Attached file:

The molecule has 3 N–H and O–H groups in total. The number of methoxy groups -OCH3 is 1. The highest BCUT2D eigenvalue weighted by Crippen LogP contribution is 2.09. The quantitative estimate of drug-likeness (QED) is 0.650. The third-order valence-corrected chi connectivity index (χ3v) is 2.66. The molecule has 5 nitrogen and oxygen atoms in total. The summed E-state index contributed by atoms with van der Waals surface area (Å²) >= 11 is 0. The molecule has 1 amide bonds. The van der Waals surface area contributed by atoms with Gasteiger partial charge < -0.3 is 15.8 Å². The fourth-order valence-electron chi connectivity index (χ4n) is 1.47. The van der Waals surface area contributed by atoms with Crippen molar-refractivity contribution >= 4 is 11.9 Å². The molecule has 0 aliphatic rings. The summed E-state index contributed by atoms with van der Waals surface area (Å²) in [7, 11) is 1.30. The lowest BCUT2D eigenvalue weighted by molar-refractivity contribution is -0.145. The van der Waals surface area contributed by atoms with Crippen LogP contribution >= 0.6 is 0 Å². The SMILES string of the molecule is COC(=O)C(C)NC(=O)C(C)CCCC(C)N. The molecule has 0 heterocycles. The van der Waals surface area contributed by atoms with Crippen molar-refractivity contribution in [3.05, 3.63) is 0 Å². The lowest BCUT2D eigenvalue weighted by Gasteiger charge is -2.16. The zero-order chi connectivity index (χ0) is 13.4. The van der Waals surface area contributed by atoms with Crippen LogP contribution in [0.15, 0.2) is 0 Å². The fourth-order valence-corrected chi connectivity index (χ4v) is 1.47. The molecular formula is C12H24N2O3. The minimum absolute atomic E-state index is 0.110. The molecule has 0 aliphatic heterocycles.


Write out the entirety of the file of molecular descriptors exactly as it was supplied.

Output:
The molecule has 3 N–H and O–H groups in total. The number of methoxy groups -OCH3 is 1. The highest BCUT2D eigenvalue weighted by Crippen LogP contribution is 2.09. The quantitative estimate of drug-likeness (QED) is 0.650. The third-order valence-corrected chi connectivity index (χ3v) is 2.66. The molecule has 5 nitrogen and oxygen atoms in total. The summed E-state index contributed by atoms with van der Waals surface area (Å²) >= 11 is 0. The molecule has 1 amide bonds. The van der Waals surface area contributed by atoms with Gasteiger partial charge < -0.3 is 15.8 Å². The fourth-order valence-electron chi connectivity index (χ4n) is 1.47. The van der Waals surface area contributed by atoms with Crippen molar-refractivity contribution >= 4 is 11.9 Å². The molecule has 0 aliphatic rings. The summed E-state index contributed by atoms with van der Waals surface area (Å²) in [7, 11) is 1.30. The lowest BCUT2D eigenvalue weighted by molar-refractivity contribution is -0.145. The van der Waals surface area contributed by atoms with Crippen LogP contribution >= 0.6 is 0 Å². The SMILES string of the molecule is COC(=O)C(C)NC(=O)C(C)CCCC(C)N. The molecule has 0 heterocycles. The van der Waals surface area contributed by atoms with Crippen molar-refractivity contribution in [3.05, 3.63) is 0 Å². The lowest BCUT2D eigenvalue weighted by Gasteiger charge is -2.16. The zero-order chi connectivity index (χ0) is 13.4. The van der Waals surface area contributed by atoms with Crippen LogP contribution in [0.15, 0.2) is 0 Å². The fourth-order valence-corrected chi connectivity index (χ4v) is 1.47. The molecular formula is C12H24N2O3. The minimum absolute atomic E-state index is 0.110. The molecule has 0 aliphatic heterocycles.